Earth, after experiencing its warmest year on record in 2014, has picked up right where it left off in 2015. The National Oceanic and Atmospheric Administration (NOAA) announced today the globe had its warmest first quarter of the year on record in 2015, including its warmest March.
The temperature averaged over the globe in March was 1.53F above the the 20th century average, besting March 2010 by 0.09F, the previous recordholder.
Earth’s average temperature for January through March was 1.48F above the 20th century average, passing the January-March period of 2002, the previous warmest first quarter.
NOAA temperature records date back to 1880.
Independent global temperature analyses from both NASA and the Japan Meteorological Agency also found 2015’s first quarter was warmest on record, while March ranked 3rd warmest and warmest on record in the respective datasets.
Coinciding with the elevated temperatures, NOAA reported Arctic sea ice extent was the smallest on record for the month of March (in records dating back to 1979), 7.2 percent below the 1981-2010 average.
During March, record warmth was achieved in parts of the western United States and Canada, and parts of eastern Africa, Scandinavia, northwest Russia, south central China and northeast Australia. In California, the 12 month period ending in March was the warmest on record, a record that has been bested every month, seven times in a row, since September 2014.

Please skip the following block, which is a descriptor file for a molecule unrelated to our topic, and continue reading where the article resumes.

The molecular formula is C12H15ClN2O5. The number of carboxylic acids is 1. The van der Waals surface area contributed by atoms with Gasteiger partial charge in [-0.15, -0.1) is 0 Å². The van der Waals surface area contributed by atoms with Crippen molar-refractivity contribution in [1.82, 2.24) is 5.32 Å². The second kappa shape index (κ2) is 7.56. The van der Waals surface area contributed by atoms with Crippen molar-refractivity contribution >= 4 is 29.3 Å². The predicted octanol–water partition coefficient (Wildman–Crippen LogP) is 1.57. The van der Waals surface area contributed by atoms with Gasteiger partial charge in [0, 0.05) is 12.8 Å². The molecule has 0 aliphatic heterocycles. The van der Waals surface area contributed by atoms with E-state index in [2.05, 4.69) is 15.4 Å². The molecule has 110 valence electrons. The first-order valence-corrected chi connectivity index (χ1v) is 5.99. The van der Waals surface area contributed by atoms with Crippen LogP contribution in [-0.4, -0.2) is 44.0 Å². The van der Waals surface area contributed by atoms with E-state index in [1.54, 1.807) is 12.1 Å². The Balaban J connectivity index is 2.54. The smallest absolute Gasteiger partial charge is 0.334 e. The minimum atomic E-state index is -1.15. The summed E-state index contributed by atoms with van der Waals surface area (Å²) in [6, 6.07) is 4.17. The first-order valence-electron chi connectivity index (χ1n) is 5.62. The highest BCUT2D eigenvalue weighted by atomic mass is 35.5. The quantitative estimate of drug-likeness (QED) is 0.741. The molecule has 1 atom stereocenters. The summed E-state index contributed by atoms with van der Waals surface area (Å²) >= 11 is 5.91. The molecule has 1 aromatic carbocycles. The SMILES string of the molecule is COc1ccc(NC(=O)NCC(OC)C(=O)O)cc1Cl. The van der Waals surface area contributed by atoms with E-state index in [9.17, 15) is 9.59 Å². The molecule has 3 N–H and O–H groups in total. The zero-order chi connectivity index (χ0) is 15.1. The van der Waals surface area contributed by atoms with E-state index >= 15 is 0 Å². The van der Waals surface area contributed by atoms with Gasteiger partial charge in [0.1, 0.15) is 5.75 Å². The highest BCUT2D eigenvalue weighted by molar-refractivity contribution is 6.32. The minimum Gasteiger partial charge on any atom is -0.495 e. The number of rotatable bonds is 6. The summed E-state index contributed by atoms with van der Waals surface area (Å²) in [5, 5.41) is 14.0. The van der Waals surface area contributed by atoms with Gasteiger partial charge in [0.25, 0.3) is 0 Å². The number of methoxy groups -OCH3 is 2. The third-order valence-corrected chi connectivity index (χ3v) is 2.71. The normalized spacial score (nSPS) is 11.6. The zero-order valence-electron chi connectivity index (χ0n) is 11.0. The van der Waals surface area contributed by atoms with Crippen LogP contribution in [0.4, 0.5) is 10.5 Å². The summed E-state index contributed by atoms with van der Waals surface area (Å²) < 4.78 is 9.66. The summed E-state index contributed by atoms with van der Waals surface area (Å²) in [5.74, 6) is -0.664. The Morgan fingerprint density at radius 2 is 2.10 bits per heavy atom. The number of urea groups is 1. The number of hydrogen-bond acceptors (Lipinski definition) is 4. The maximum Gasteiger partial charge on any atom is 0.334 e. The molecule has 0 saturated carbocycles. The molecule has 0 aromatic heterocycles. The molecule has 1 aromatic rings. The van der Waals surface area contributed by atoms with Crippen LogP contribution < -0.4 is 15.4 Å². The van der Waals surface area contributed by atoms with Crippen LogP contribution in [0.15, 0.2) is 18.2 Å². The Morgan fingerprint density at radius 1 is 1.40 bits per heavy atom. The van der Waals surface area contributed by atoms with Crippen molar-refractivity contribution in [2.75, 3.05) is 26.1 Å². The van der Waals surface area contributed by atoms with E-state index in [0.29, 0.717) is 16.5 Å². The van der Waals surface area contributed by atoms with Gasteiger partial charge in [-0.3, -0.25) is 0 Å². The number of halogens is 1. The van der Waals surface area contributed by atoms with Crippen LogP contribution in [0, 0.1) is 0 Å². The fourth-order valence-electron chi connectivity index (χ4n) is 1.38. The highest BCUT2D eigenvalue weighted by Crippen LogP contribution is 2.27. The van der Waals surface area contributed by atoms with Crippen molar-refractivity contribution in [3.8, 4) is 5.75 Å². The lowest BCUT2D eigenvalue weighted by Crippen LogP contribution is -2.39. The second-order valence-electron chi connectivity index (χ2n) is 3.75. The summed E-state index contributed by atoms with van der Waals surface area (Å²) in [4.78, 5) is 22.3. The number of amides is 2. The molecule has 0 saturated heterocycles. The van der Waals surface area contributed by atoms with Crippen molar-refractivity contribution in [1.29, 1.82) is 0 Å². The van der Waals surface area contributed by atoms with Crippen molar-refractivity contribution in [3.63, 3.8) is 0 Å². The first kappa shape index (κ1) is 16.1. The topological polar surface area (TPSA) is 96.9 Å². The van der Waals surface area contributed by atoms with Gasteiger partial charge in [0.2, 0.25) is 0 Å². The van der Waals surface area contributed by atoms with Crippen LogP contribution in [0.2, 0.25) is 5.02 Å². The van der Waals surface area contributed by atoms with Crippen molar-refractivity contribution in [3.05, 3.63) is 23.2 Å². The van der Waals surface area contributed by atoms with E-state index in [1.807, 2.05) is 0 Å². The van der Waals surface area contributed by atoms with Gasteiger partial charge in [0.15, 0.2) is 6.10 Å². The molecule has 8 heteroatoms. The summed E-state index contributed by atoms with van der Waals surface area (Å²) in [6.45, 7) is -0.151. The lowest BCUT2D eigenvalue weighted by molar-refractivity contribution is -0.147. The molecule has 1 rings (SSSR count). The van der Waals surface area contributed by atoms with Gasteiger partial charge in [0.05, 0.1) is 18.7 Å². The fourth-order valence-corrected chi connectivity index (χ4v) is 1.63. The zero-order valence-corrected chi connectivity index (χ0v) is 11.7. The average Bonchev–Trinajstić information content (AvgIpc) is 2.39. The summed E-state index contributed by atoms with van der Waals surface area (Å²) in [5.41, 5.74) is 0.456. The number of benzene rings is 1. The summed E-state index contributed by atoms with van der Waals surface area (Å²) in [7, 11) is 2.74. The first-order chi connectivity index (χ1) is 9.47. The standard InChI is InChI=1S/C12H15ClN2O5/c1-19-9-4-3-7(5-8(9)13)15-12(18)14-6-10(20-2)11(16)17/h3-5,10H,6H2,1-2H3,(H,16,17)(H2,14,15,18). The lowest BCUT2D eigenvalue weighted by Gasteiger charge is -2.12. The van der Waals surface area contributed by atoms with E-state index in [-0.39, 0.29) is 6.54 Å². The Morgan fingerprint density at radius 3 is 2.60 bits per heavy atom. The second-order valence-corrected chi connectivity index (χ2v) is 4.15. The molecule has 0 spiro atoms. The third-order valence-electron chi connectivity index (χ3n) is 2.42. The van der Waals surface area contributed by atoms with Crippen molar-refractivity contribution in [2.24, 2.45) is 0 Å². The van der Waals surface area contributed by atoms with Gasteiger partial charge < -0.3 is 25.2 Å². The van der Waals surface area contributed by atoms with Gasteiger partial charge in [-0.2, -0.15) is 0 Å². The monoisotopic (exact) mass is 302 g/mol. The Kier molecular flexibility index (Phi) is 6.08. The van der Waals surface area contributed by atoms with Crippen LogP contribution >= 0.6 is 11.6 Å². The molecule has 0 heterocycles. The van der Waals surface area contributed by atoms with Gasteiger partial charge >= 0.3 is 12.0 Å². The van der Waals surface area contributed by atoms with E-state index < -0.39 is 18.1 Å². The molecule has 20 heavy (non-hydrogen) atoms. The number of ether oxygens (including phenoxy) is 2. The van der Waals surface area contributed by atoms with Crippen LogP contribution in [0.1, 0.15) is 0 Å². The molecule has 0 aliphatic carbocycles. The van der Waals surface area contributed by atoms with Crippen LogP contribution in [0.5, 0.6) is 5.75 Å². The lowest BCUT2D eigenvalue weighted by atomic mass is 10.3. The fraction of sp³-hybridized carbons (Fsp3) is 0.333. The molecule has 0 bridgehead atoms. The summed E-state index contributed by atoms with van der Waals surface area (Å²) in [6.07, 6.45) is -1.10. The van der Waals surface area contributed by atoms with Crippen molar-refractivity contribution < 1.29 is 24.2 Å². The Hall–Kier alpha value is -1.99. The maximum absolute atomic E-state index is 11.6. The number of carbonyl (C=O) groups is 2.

Very few land areas witnessed cooler than average temperatures in March, with the only notable pocket in northeast Canada where temperatures were 5F or more below average.
There is a strong chance record or near record warmth will continue over the globe for the remainder of the calendar year. An El Nino event is underway, in which ocean temperatures in the central and eastern Pacific are warmer than normal. These events tend to transport heat around the globe and boost temperature levels.
The National Weather Service favors El Nino continuing into the summer and fall, and some independent forecasters believe it could strengthen into a moderate to strong event – which would result in the transfer of a great deal of heat from the oceans into the global atmosphere.